Private debt is already a broad asset class, covering an incredible array of strategies, companies and sectors at various stages of growth. But the growing presence of speciality finance is taking the industry into new and interesting fields, many of which fall outside of the conventional areas that have come to be associated with private debt.
So, what is speciality finance? The answer is complex, because it incorporates such a wide range of businesses and lending strategies that don’t easily fall within existing definitions such as senior debt, subordinated debt or special situations. Perhaps the simplest definition is that it provides debt finance to businesses that could never normally raise debt anywhere else, either because of their financial circumstances or because of the type of collateral they wish to use to securitise the debt.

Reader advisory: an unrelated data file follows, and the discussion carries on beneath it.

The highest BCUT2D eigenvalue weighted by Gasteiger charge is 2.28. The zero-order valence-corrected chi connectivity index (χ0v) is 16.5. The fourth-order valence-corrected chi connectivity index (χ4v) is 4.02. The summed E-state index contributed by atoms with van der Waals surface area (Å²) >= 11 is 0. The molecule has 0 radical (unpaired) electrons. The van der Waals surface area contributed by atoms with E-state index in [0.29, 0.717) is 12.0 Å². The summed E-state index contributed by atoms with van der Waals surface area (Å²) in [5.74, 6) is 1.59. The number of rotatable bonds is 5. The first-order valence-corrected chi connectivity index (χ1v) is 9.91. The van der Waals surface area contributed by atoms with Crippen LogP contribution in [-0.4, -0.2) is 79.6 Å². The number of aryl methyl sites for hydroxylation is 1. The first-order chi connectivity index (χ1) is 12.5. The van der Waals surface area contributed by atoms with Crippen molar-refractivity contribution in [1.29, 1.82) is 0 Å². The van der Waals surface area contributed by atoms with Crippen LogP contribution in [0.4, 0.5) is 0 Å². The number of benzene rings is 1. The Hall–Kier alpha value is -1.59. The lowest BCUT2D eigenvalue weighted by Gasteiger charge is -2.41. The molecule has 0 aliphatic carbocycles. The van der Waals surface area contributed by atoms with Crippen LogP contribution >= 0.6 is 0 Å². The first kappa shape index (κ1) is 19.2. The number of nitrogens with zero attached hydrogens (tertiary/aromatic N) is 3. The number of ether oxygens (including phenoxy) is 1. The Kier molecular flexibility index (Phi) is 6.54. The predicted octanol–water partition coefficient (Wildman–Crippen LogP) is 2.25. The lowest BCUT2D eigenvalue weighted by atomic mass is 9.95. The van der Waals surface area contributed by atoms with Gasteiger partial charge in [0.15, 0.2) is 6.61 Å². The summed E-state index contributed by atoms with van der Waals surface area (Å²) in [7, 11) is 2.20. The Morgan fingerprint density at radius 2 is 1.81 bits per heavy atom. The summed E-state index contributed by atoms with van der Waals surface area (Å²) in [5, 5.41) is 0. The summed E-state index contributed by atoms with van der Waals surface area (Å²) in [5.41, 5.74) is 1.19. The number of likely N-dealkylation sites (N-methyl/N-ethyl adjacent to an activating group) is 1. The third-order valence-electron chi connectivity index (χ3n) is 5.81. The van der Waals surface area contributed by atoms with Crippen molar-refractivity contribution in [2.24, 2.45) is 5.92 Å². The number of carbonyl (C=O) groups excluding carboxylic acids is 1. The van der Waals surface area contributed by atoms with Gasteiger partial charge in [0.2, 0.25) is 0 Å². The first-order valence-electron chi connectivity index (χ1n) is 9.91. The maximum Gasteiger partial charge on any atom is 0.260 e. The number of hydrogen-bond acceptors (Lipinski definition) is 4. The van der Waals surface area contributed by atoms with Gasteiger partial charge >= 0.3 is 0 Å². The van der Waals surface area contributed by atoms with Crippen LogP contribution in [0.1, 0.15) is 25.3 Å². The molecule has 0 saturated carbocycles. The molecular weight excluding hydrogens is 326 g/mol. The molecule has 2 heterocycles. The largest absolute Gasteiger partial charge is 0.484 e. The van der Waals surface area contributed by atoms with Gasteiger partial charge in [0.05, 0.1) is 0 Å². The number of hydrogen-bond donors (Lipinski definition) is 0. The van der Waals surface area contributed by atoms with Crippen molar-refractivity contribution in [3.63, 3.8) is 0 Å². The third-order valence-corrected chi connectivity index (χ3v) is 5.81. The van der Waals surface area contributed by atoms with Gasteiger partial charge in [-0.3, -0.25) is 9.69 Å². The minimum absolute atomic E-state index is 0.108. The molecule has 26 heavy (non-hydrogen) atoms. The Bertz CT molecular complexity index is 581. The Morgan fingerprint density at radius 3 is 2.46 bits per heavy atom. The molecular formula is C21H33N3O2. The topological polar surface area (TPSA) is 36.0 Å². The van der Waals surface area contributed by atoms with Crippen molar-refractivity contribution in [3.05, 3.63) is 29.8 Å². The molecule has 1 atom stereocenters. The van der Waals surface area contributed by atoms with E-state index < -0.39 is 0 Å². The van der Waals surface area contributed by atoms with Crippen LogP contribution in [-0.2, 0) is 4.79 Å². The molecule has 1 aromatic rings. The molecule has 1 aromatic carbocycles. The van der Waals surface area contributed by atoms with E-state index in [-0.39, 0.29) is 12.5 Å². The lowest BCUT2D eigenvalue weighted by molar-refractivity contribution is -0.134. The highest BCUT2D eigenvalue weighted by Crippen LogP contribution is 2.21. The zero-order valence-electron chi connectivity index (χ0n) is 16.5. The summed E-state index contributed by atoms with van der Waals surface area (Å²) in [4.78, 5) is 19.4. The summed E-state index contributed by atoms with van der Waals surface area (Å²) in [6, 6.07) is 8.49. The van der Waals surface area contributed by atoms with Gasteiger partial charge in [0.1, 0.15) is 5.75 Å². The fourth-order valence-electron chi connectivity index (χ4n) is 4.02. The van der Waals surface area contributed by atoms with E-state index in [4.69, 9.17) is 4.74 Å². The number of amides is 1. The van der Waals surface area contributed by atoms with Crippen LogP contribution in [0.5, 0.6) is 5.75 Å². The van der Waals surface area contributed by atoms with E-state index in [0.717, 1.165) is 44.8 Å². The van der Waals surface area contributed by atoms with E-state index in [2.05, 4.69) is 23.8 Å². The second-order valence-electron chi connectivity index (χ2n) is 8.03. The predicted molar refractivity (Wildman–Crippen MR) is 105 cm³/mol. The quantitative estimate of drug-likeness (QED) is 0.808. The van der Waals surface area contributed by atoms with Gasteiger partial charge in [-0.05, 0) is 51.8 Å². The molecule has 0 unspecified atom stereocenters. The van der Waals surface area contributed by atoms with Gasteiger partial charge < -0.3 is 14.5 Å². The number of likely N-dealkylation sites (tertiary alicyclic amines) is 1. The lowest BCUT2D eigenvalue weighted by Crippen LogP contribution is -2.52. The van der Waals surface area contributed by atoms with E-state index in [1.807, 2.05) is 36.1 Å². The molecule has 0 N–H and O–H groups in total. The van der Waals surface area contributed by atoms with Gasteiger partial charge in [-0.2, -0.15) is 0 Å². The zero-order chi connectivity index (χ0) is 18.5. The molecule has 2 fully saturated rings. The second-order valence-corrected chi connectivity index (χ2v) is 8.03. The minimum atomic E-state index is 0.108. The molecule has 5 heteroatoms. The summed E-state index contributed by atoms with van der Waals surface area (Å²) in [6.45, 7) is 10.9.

Common types of debt finance incorporated in this umbrella term include non-performing loans, aviation finance, asset-based lending and music or healthcare royalties lending. Some of the companies that speciality debt providers target are seeking new sources of capital as banks re-price risk and move out of the market, while others target areas where banks have never been before, usually because they require significant specialist knowledge and complex, bespoke lending arrangements.
Tod Trabocco, managing director and co-head of Cambridge Associates’ Credit Investment Group, believes a mix of regulatory and technology change are leading to speciality finance strategies gaining more traction among debt investors today than they have in the past.
“Banks are being forced out of non-core strategies by the regulatory environment and so these assets are finding their way into private credit vehicles. In the US, we see RMBS and some NPL being affected by regulation, while in Europe the focus has been on leasing and NPL,” he says.